In statistics, an **open ended distribution** is a frequency distribution in which one or more classes (or “bins”) are open-ended.

For example, the following frequency distribution represents an open ended distribution in which the smallest class is open ended:

And the following frequency distribution shows an open ended distribution in which the largest class is open ended:

Conversely, a closed ended distribution is one in which each class in the frequency distribution has an upper and lower boundary, such as the following:

**What Causes Open Ended Distributions?**

Open ended distributions are often the result of researchers choosing to collect data in such a way that one of the classes ends up being open ended.

For example, suppose a researcher surveys residents in a certain city and asks them about their annual household income.

The researcher may choose to make the largest possible response “> $100,000” because he knows that high-income residents may not be comfortable sharing how much they make if it’s significantly more than $100,000.

Conversely, the researcher may choose to make the smallest possible response open ended because he knows that residents who earn very little will also not be comfortable sharing how little they make.

In a nutshell, researchers often include open ended classes in their surveys because they want to maximize the number of individuals who feel comfortable responding to the survey questions.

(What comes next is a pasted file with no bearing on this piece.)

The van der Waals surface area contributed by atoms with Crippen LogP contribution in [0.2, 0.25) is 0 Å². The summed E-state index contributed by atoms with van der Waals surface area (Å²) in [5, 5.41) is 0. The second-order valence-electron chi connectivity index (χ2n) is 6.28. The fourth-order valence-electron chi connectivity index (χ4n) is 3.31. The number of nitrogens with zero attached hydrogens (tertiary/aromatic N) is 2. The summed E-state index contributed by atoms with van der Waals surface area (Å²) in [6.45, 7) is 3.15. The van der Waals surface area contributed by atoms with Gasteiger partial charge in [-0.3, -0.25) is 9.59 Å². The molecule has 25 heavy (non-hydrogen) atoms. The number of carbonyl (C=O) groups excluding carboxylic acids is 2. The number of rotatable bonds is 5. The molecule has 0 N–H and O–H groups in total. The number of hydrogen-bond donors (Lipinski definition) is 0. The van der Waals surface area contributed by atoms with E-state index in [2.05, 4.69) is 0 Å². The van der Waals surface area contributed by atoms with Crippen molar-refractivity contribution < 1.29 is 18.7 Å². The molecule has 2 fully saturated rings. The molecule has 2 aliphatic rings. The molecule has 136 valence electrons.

**The Problem with Open Ended Distributions**

The problem with open ended distributions is that true data gets censored. In other words, we might know the number of individuals who earn over $100k in a certain city, but we don’t actually know their exact annual incomes.

It’s possible that some individuals may earn $150k, $250k, $500k, or even more but we have no idea since each of these individuals is only able to indicate that they make “>$100,000” on the survey.

Because data is censored in open ended distributions, we’re also unable to calculate the exact mean and standard deviation of the values in the dataset since we don’t have access to all of the raw data values.

**How to Analyze an Open Ended Distribution**

Since we can’t calculate the exact mean of an open ended distribution, we often use the **median** as a measure of the “center” of the dataset.

Recall that the median represents the middle value of the dataset.

When working with open ended distributions, we can use the following formula to find the best estimate of the median:

**Best Estimate of Median:** L + ( (n/2 – F) / f ) * w

where:

**L:**The lower limit of the median group**n:**The total number of observations**F:**The cumulative frequency up to the median group**f:**The frequency of the median group**w:**The width of the median group

For example, suppose we have the following open ended distribution from earlier:

There are a total of 72 values in the dataset. Thus, we know the **median value** will be located between the value of the 36th and 37th largest value in the dataset. Each of these values is located within the class “$60,000 – $79,999” so we know that the median income lies within this range.

Our best estimate of the median would be:

Median: 60,000 + ( (72/2 – 25) / 19 ) * 19,999 = **$71,578**

This value represents our best estimate of the median annual income for individuals in this dataset.